The writing process is a solitary endeavor. Sometimes it’s a struggle just to carve out a block of time in our busy schedules, but we do it. We open our notebooks or computers and hope inspiration will transform our thoughts into poems, essays, or books that will touch the hearts of readers in a significant way. We write, reread, and edit, tossing out unworthy sentences and perfecting ones with the most promise. We readily accept the challenge of becoming long-distance swimmers inside our imaginations.
In the past, I incorporated weekly groups and weekend workshops into my writing life. They provided much needed critique, support, and encouragement. I could not have finished my memoir without my amazing teacher, Ellen Bass, and dozens of talented individuals dedicated to their craft.
But the most rewarding experience has been the week-long writing retreat. Every year I make sure to attend at least one. In 2014, I studied with Ellen Bass and poets Dorianne Laux and Joseph Millar at Mayacamas Ranch, which is set on a hilltop ridgeline just north of Napa Valley. Within this serene setting, I discovered the quiet my mind had been craving. I had the expansiveness of days without deadlines, leisurely drifting between suggested prompts and my own interior monologues. I swear by such unlimited freedom. It allows for intricate reflection and writing that is closer to the bone.
Last month I participated in Laura Davis’s “Writing as a Pathway Through Grief, Loss, Uncertainty and Change” at Commonweal, a cancer retreat center that welcomed writers from all over the country. Each morning Laura provided prompts for timed practices. At first, I thought, how can I keep my pen moving for ten minutes without stopping and crossing out words? Yet somehow I found my rhythm. Each exercise revealed emotions ripe with description and detail. Soon I had a mountain of material and pages bursting with a renewed understanding of myself. I don’t believe I would have achieved this very easily on my own. By writing alongside others and witnessing their grief and loss, I became a member of a community connected at the deepest level. I was humbled and gratified at the same time.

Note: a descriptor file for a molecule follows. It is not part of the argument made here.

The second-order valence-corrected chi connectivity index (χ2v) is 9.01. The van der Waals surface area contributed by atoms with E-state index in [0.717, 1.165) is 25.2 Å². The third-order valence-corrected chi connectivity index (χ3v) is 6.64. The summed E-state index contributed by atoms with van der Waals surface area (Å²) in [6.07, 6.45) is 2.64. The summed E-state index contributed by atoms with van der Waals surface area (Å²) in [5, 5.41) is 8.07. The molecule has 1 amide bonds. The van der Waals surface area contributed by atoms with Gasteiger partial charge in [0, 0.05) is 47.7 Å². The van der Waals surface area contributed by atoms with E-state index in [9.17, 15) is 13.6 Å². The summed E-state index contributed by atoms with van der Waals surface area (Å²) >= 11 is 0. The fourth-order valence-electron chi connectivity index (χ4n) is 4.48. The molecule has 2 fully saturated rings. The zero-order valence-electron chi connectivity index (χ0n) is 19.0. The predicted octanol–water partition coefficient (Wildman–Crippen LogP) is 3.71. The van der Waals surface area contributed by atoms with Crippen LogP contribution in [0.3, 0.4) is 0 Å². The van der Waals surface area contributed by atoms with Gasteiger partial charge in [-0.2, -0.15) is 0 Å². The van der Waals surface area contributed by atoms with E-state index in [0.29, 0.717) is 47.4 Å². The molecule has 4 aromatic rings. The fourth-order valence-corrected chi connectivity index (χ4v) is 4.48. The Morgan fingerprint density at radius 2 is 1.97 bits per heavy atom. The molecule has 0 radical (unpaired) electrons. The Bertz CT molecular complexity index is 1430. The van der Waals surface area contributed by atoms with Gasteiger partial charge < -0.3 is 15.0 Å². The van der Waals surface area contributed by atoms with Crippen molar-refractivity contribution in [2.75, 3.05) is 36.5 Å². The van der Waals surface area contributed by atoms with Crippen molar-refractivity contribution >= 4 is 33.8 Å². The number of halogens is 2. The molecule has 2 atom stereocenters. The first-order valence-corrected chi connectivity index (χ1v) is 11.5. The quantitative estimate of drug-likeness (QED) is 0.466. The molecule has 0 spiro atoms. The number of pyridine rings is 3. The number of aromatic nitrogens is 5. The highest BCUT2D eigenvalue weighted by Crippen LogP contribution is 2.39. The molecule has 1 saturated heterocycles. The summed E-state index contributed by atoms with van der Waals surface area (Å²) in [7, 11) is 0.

Now I’m back home with my notebook opened again on my lap. Sunlight through the guest room window flickers on the white paper while my Shih Tsu snores ever so slightly by my feet. I trust my pen will start moving. I’ll sit here until it does.